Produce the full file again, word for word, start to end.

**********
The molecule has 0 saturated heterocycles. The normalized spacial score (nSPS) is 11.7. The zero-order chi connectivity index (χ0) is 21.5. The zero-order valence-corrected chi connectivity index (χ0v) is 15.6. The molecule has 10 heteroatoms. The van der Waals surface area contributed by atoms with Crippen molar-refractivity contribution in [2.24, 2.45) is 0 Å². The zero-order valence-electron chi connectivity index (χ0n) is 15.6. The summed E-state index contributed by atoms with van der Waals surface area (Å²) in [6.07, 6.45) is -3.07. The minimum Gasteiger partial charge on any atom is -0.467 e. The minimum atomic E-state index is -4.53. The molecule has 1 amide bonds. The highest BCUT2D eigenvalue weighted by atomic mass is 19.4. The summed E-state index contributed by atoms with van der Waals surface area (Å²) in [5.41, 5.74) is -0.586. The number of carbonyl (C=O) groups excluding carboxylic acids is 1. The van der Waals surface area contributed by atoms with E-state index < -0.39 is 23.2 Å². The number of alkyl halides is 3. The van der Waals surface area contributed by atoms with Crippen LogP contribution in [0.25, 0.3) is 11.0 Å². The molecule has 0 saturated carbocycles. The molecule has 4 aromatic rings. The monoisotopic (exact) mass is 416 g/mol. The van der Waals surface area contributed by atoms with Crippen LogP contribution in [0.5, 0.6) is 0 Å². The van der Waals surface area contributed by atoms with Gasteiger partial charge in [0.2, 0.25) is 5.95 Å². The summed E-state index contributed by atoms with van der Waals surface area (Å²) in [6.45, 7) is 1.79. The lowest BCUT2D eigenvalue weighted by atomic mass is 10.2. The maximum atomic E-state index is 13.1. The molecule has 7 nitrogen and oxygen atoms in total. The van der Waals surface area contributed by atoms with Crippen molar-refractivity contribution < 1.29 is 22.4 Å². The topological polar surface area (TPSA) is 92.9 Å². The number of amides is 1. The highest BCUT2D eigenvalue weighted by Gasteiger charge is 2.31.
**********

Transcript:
The molecule has 0 saturated heterocycles. The normalized spacial score (nSPS) is 11.7. The zero-order chi connectivity index (χ0) is 21.5. The zero-order valence-corrected chi connectivity index (χ0v) is 15.6. The molecule has 10 heteroatoms. The van der Waals surface area contributed by atoms with Crippen molar-refractivity contribution in [2.24, 2.45) is 0 Å². The zero-order valence-electron chi connectivity index (χ0n) is 15.6. The summed E-state index contributed by atoms with van der Waals surface area (Å²) in [6.07, 6.45) is -3.07. The minimum Gasteiger partial charge on any atom is -0.467 e. The minimum atomic E-state index is -4.53. The molecule has 1 amide bonds. The highest BCUT2D eigenvalue weighted by atomic mass is 19.4. The summed E-state index contributed by atoms with van der Waals surface area (Å²) in [5.41, 5.74) is -0.586. The number of carbonyl (C=O) groups excluding carboxylic acids is 1. The van der Waals surface area contributed by atoms with E-state index < -0.39 is 23.2 Å². The number of alkyl halides is 3. The van der Waals surface area contributed by atoms with Crippen LogP contribution in [0.25, 0.3) is 11.0 Å². The molecule has 0 saturated carbocycles. The molecule has 4 aromatic rings. The monoisotopic (exact) mass is 416 g/mol. The van der Waals surface area contributed by atoms with Crippen LogP contribution in [0.5, 0.6) is 0 Å². The van der Waals surface area contributed by atoms with Gasteiger partial charge in [0.2, 0.25) is 5.95 Å². The summed E-state index contributed by atoms with van der Waals surface area (Å²) in [6.45, 7) is 1.79. The lowest BCUT2D eigenvalue weighted by atomic mass is 10.2. The maximum atomic E-state index is 13.1. The molecule has 7 nitrogen and oxygen atoms in total. The van der Waals surface area contributed by atoms with Crippen molar-refractivity contribution < 1.29 is 22.4 Å². The topological polar surface area (TPSA) is 92.9 Å². The number of amides is 1. The highest BCUT2D eigenvalue weighted by Gasteiger charge is 2.31.